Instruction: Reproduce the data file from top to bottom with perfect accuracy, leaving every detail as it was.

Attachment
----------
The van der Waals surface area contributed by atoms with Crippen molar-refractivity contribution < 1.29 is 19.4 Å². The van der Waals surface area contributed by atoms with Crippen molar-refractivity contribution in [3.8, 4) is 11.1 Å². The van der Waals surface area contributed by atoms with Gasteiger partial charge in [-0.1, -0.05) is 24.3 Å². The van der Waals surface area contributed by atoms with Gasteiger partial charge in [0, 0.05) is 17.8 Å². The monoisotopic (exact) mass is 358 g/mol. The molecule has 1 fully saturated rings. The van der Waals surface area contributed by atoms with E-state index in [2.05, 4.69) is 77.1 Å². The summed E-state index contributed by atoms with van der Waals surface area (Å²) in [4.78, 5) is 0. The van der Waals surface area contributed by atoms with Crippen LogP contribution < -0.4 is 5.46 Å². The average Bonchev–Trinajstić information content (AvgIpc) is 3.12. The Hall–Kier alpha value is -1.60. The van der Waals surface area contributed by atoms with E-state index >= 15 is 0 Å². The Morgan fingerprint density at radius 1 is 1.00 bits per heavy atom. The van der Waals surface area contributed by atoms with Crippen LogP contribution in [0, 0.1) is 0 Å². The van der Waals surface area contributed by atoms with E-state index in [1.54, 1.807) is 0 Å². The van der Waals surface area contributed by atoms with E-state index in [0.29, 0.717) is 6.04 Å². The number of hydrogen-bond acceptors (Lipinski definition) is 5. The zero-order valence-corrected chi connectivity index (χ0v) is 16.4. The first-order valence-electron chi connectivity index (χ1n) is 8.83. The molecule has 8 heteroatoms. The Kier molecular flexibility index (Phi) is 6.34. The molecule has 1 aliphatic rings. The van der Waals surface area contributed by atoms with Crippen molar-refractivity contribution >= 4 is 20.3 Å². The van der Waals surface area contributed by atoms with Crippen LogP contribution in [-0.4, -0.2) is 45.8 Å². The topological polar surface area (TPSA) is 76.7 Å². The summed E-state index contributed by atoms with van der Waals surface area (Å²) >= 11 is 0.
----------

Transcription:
The van der Waals surface area contributed by atoms with Crippen molar-refractivity contribution < 1.29 is 19.4 Å². The van der Waals surface area contributed by atoms with Crippen molar-refractivity contribution in [3.8, 4) is 11.1 Å². The van der Waals surface area contributed by atoms with Gasteiger partial charge in [-0.1, -0.05) is 24.3 Å². The van der Waals surface area contributed by atoms with Gasteiger partial charge in [0, 0.05) is 17.8 Å². The monoisotopic (exact) mass is 358 g/mol. The molecule has 1 fully saturated rings. The van der Waals surface area contributed by atoms with E-state index in [2.05, 4.69) is 77.1 Å². The summed E-state index contributed by atoms with van der Waals surface area (Å²) in [4.78, 5) is 0. The van der Waals surface area contributed by atoms with Crippen LogP contribution < -0.4 is 5.46 Å². The average Bonchev–Trinajstić information content (AvgIpc) is 3.12. The Hall–Kier alpha value is -1.60. The van der Waals surface area contributed by atoms with E-state index >= 15 is 0 Å². The Morgan fingerprint density at radius 1 is 1.00 bits per heavy atom. The van der Waals surface area contributed by atoms with Crippen LogP contribution in [0, 0.1) is 0 Å². The van der Waals surface area contributed by atoms with E-state index in [1.54, 1.807) is 0 Å². The van der Waals surface area contributed by atoms with E-state index in [0.29, 0.717) is 6.04 Å². The number of hydrogen-bond acceptors (Lipinski definition) is 5. The zero-order valence-corrected chi connectivity index (χ0v) is 16.4. The first-order valence-electron chi connectivity index (χ1n) is 8.83. The molecule has 8 heteroatoms. The Kier molecular flexibility index (Phi) is 6.34. The molecule has 1 aliphatic rings. The van der Waals surface area contributed by atoms with Crippen molar-refractivity contribution >= 4 is 20.3 Å². The van der Waals surface area contributed by atoms with Crippen LogP contribution in [-0.4, -0.2) is 45.8 Å². The topological polar surface area (TPSA) is 76.7 Å². The summed E-state index contributed by atoms with van der Waals surface area (Å²) >= 11 is 0.